B-Western chase scenes could be lensed almost anywhere on the Iverson Ranch, but filming close-ups (also called insert shots) of our six-gun heroes--on their galloping horses--required a road wide enough for a camera truck as well as the actors and their horses.
Running through the heart of an oak tree studded valley on the west side of the upper Iverson Ranch there was a perfect insert road, but it was only about a quarter mile long. Looking at the photo above it's pretty easy to locate the insert road on the left half of the photo. Just look for the longest, widest and straightest dirt patch between oak trees.
The fact that the Iverson insert road was so short puts me in mind of a tale once told by actor Charles Starrett. He was describing low budget Westerns when he wrote, "In the cheaper pictures there's only one group of horses. The "outlaws" are photographed riding away on these, then the camera tops grinding, the horses are led back, the "posse" mounts them and, with the camera grinding again, they give chase to the bandits."
The video clip (above) shows you what the filming action looked like while they were lensing insert shots for a scene in Bells of Rosarita (1945).
The lobby card photo above from a scene in The Texan Meets Calamity Jane (1950) gives you a good look at a photo filmed from a trailing camera truck.
Above is a lobby card photo above from a scene in Red River Valley (1941) that was filmed from a leading camera truck. That's Lookout Point and the turkey track at the top right corner.
The still above from Song of Arizona (1946) is pretty typical of the photos taken on the Iverson Ranch insert road looking north.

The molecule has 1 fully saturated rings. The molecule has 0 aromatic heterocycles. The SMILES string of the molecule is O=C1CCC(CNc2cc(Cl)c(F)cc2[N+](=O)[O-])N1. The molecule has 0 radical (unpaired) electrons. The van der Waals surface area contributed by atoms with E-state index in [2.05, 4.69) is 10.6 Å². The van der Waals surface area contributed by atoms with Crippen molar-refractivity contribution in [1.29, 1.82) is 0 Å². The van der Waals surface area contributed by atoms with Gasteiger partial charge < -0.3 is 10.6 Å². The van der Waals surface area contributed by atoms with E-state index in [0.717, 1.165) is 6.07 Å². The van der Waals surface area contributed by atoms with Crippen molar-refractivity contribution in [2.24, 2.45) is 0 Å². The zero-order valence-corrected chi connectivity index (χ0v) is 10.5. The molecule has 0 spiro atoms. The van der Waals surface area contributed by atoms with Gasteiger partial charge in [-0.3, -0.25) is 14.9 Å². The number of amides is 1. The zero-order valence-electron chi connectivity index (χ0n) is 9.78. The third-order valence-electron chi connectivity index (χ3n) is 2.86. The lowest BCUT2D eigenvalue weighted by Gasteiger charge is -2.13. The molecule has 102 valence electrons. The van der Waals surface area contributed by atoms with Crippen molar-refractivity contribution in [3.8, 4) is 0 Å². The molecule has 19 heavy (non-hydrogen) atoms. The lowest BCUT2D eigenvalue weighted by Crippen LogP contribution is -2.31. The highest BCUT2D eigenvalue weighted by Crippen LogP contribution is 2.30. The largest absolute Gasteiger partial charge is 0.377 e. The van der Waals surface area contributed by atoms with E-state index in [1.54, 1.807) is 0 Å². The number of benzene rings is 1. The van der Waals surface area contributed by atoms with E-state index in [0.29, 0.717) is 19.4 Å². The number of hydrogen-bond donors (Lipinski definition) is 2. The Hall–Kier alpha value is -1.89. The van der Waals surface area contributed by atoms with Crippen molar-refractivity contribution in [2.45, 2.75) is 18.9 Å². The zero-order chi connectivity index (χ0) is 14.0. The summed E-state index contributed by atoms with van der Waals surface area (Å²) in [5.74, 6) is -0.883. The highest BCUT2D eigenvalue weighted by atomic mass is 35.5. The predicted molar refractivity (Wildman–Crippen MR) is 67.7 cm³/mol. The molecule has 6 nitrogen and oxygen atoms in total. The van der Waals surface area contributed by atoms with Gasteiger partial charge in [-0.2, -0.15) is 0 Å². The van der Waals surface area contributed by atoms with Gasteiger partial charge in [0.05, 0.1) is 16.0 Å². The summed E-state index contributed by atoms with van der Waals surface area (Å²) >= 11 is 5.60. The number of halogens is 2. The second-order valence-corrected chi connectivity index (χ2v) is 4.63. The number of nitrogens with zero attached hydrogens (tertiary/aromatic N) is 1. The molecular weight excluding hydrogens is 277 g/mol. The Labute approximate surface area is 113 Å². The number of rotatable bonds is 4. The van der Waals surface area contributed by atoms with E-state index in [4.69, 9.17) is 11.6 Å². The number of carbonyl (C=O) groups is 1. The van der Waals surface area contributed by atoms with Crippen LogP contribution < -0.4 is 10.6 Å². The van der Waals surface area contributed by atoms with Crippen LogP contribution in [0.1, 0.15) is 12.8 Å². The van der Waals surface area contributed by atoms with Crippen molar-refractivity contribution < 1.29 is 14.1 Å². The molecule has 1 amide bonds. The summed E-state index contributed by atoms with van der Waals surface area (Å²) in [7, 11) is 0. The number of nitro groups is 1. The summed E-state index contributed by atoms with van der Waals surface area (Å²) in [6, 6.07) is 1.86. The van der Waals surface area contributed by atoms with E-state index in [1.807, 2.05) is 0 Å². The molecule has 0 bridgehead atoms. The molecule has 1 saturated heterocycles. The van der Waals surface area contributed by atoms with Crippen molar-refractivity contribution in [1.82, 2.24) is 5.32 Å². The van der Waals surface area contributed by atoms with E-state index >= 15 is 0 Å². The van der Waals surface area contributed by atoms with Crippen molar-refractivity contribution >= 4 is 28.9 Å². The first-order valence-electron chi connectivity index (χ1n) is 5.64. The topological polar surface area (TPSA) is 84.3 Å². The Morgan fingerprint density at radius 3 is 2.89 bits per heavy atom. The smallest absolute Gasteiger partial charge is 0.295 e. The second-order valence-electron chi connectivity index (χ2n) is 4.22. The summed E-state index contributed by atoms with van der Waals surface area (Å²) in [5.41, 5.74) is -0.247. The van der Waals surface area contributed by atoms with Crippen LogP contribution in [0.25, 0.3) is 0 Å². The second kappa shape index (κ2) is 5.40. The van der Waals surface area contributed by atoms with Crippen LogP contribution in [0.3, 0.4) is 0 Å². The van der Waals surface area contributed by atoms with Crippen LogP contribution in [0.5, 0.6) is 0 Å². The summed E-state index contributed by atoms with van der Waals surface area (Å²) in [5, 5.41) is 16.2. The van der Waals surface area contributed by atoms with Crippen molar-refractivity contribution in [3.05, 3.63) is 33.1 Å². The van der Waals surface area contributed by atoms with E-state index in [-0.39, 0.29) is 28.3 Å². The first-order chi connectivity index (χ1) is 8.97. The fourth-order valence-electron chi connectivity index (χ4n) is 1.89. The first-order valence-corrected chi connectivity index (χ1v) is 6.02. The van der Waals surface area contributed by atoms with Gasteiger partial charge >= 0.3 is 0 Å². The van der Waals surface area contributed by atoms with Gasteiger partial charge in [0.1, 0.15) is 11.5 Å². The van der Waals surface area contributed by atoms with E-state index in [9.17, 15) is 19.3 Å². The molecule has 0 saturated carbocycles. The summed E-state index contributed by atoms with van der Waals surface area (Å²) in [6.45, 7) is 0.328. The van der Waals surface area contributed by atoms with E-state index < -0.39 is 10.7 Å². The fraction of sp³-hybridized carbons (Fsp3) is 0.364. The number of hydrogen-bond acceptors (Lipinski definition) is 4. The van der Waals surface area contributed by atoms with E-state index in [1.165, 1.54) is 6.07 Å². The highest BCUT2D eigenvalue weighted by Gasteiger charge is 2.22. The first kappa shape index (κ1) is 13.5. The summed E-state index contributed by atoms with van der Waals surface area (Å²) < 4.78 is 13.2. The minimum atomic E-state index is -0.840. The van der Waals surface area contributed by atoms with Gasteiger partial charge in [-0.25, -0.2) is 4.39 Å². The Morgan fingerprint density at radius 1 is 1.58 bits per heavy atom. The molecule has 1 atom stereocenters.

Here's another Roy Rogers still (above). This one is from a scene in Utah (1945) and was also taken on the Iverson Ranch insert road looking north.
The photo above shows Wild Bill Elliott and Gabby Hayes on the insert road in a publicity still for Wagon Tracks West (1943).
In this still from Roll, Thunder, Roll! (1949) you can see the tire tracks from the camera truck ahead of the riders being photographed.
This Spoilers of the Plains (1951) still with Roy Rogers and Trigger picks up Oat Mountain in the background.
Here's another movie still (above) from Spoilers of the Plains (1951). This one picks up the molars (rock formation) in the background.
Here's another view of Lookout Point and the turkey track (top right corner) in a publicity still for Old Oklahoma Plains (1952).
The still above from a scene in Rex Allen's The Last Musketeer (1952) actually captures part of the camera truck in the photo.
Here's another still that catches a piece of the camera truck while photographing a stunt scene in Gene Autry's Robin Hood of Texas (1947).
The close-up photo of a 1940s camera truck--not taken on the Iverson Ranch--shows you what an insert shot in progress might have looked like.
'Meanwhile back at the ranch' is a continuing series about "rock stars" (landscape features) on the old Iverson Movie Location Ranch in Chatsworth, California. For more information about the Iverson Movie Ranch see: http://a-drifting-cowboy.blogspot.com/2011/10/iverson-movie-location-ranch-chatsworth.html